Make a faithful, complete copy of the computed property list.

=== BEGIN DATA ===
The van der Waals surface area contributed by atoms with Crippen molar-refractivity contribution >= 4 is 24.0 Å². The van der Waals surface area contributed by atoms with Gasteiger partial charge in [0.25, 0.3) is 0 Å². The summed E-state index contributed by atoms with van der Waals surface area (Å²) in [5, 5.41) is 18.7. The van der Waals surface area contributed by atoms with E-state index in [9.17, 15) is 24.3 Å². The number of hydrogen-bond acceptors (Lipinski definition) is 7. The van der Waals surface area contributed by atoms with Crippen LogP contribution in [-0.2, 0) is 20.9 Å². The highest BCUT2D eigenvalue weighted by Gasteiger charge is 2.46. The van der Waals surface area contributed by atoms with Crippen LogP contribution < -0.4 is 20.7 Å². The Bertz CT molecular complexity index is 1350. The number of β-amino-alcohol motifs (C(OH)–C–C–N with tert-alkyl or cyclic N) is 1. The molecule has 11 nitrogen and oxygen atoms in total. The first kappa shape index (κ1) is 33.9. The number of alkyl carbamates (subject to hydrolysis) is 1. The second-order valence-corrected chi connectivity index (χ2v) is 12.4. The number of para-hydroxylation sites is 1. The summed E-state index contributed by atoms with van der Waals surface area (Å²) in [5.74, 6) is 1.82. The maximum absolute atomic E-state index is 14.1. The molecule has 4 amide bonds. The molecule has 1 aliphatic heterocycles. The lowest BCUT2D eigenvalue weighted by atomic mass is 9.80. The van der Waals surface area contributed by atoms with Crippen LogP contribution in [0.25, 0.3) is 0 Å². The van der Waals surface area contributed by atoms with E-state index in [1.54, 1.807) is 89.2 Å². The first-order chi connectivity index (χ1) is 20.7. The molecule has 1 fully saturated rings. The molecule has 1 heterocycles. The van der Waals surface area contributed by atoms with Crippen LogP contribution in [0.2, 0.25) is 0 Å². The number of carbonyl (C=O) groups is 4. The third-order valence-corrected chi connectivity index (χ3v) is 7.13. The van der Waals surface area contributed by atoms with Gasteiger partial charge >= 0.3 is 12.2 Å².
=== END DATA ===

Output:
The van der Waals surface area contributed by atoms with Crippen molar-refractivity contribution >= 4 is 24.0 Å². The van der Waals surface area contributed by atoms with Gasteiger partial charge in [0.25, 0.3) is 0 Å². The summed E-state index contributed by atoms with van der Waals surface area (Å²) in [5, 5.41) is 18.7. The van der Waals surface area contributed by atoms with E-state index in [9.17, 15) is 24.3 Å². The number of hydrogen-bond acceptors (Lipinski definition) is 7. The van der Waals surface area contributed by atoms with Crippen LogP contribution in [-0.2, 0) is 20.9 Å². The highest BCUT2D eigenvalue weighted by Gasteiger charge is 2.46. The van der Waals surface area contributed by atoms with Crippen LogP contribution < -0.4 is 20.7 Å². The Bertz CT molecular complexity index is 1350. The number of β-amino-alcohol motifs (C(OH)–C–C–N with tert-alkyl or cyclic N) is 1. The molecule has 11 nitrogen and oxygen atoms in total. The first kappa shape index (κ1) is 33.9. The number of alkyl carbamates (subject to hydrolysis) is 1. The second-order valence-corrected chi connectivity index (χ2v) is 12.4. The number of para-hydroxylation sites is 1. The summed E-state index contributed by atoms with van der Waals surface area (Å²) in [5.74, 6) is 1.82. The maximum absolute atomic E-state index is 14.1. The molecule has 4 amide bonds. The molecule has 1 aliphatic heterocycles. The lowest BCUT2D eigenvalue weighted by atomic mass is 9.80. The van der Waals surface area contributed by atoms with Crippen LogP contribution in [0.25, 0.3) is 0 Å². The van der Waals surface area contributed by atoms with E-state index in [1.54, 1.807) is 89.2 Å². The first-order chi connectivity index (χ1) is 20.7. The molecule has 1 fully saturated rings. The molecule has 1 heterocycles. The van der Waals surface area contributed by atoms with Crippen LogP contribution in [0.2, 0.25) is 0 Å². The number of carbonyl (C=O) groups is 4. The third-order valence-corrected chi connectivity index (χ3v) is 7.13. The van der Waals surface area contributed by atoms with Gasteiger partial charge >= 0.3 is 12.2 Å².